This past summer, we spent more than five weeks on the road camping in our new travel trailer. We had 15 different campground bookings. Needless to say, the planning stage of that trip was overwhelming!
Usually with a trip that long, we would have a general itinerary and an idea of where we wanted to stay, but would probably not make reservations until a few days before, which leaves us the flexibility to adjust our plans if we find it necessary.
This trip was a little different. Neither of us had spent much time in New England. We weren’t sure how easy it would be to get last-minute reservations in a particular area, especially in some of the smaller towns. Also, we had a very detailed list of sites we wanted to see and not a lot of extra time. We knew that to actually complete everything on our list, we had to stick to our plan. Thus, we decided to book everything in advance.
I am generally a fairly organized person. That said, I’ve never had a great system for keeping up with our itinerary and reservations. For this trip, I used a small binder which held our itinerary, blank pages for notes, and a few page protectors for various important information.
While we have a lot of this information electronically, there is just something about having a hard copy that sometimes makes me feel better. And, for me, it is often easier and faster to makes notes on paper than in my phone (too easy to make typos on that tiny screen).
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Organize Your Bookings: The Binder
The binder that I have is a 5.5” x 8” binder (it holds half-size sheets of paper). I chose the half-size rather than a “normal” size binder so that it wouldn’t take up too much space in the truck. This ended up being perfect, as it fits in the “pocket” on the door of the truck. If I have a full-size sheet of paper, I can just fold it in half and punch holes (yes, you need this special-sized hole punch) or I can fold in half and slide it into a sheet protector. The blank paper was perfect for making notes on places to go or directions.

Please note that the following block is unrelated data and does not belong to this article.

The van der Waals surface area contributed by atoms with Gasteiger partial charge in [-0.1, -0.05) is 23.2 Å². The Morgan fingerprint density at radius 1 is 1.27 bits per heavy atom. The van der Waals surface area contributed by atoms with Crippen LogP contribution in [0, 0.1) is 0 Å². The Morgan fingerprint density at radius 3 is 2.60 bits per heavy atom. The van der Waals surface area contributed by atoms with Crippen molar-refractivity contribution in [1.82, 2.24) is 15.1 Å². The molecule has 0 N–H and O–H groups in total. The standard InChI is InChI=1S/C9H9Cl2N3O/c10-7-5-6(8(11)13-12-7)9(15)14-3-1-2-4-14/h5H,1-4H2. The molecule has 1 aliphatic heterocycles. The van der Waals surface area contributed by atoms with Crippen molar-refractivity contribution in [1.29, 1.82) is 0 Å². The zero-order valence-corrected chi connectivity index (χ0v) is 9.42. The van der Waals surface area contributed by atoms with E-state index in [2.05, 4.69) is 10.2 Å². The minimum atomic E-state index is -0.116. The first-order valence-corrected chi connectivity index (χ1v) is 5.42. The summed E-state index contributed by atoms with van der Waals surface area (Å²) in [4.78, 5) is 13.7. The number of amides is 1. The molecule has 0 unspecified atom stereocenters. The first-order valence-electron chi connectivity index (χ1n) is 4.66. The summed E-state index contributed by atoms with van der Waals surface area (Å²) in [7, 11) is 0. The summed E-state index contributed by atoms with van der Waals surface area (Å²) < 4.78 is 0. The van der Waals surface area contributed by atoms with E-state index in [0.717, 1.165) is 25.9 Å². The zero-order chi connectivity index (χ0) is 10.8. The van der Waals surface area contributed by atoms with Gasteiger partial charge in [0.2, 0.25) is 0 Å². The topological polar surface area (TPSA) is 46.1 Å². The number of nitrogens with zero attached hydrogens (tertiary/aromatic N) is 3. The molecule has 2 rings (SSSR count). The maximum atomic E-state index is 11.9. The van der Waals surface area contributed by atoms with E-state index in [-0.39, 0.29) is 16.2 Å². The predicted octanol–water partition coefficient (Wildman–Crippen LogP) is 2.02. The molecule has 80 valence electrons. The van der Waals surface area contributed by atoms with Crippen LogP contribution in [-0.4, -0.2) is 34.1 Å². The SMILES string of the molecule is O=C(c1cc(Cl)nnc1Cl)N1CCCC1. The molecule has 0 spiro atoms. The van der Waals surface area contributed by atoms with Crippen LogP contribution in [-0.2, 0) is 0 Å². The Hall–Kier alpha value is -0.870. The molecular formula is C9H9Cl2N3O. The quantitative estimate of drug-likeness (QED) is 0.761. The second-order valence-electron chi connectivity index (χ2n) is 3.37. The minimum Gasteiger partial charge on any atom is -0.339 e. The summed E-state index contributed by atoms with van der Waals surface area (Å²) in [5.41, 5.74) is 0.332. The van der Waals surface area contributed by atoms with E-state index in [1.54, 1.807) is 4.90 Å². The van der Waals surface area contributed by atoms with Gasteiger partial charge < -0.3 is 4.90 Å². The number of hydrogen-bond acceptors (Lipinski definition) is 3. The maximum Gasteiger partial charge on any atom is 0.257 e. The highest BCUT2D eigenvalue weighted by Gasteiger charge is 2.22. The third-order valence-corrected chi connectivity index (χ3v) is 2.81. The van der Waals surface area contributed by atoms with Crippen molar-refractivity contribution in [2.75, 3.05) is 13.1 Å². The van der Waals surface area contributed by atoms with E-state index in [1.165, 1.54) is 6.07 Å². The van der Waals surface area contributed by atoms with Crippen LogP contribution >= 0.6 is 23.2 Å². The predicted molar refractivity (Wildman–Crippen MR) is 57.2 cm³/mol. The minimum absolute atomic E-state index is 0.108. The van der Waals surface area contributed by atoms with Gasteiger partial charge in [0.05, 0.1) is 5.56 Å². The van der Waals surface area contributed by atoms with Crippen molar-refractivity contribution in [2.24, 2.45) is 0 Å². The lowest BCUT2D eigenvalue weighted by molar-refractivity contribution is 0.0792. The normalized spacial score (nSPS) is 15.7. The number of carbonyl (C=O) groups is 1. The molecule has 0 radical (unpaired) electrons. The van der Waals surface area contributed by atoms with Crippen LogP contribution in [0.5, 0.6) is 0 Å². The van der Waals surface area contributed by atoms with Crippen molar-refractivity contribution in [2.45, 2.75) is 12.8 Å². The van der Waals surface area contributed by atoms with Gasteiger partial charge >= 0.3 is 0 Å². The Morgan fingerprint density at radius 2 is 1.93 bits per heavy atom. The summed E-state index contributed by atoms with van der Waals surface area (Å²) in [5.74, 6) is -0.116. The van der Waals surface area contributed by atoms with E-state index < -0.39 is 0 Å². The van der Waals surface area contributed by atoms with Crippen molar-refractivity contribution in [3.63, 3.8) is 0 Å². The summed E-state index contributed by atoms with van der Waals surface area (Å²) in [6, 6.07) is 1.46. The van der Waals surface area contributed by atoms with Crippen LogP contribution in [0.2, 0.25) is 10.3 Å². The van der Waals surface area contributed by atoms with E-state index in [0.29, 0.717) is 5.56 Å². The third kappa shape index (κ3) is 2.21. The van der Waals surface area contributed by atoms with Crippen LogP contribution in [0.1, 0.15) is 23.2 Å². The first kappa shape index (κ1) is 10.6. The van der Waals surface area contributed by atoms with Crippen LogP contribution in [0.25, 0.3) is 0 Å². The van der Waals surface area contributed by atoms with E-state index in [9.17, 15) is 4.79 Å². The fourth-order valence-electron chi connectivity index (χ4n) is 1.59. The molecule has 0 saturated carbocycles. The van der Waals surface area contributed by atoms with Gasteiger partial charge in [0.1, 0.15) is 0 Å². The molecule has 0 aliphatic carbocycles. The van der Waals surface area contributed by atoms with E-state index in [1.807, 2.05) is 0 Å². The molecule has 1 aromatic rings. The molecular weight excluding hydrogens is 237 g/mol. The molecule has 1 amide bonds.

There are all kinds of various “accessories” that you can get for your binder. I am sure that I will be adding to mine as I use it more and more. Items currently on my wishlist are pocket dividers and calendar pages.
Over the course of the summer, I grew to love my little binder. I also realized that I definitely did NOT have as good of notes on our campground reservations as I thought I did. Sometimes, I wrote down the check-in and check-out times and, sometimes, I didn’t. I knew most of our sites would have water, electric and sewer. I never really knew when we would have cable. Not that having cable is that important to us, but if that is what I reserved, I want to make sure that is what we are getting.
By the end of the summer, I decided one of my projects when we got back home would be to create myself a form to keep up with all of this information. I actually ended up creating myself three different forms – one for planning and comparing campgrounds, one for the information on the actual reservation and one for notes after the stay so that we can write an accurate review.
Campground Comparison Form
This document will be used ahead of time to help us determine the best campground in a particular area. Too often, I find myself going back and forth between reviews and campground web sites trying to figure out the best location vs. the best price vs. the best amenities. This document will allow me to see a “side by side” comparison of several campgrounds.
Under the “amenities” section you will notice that restrooms is listed. Before this past summer, I generally assumed that all campgrounds had a bathhouse, especially if there were full hookups. Early in our trip, we found out that was a very dangerous assumption, and that I clearly did not read the reviews very well!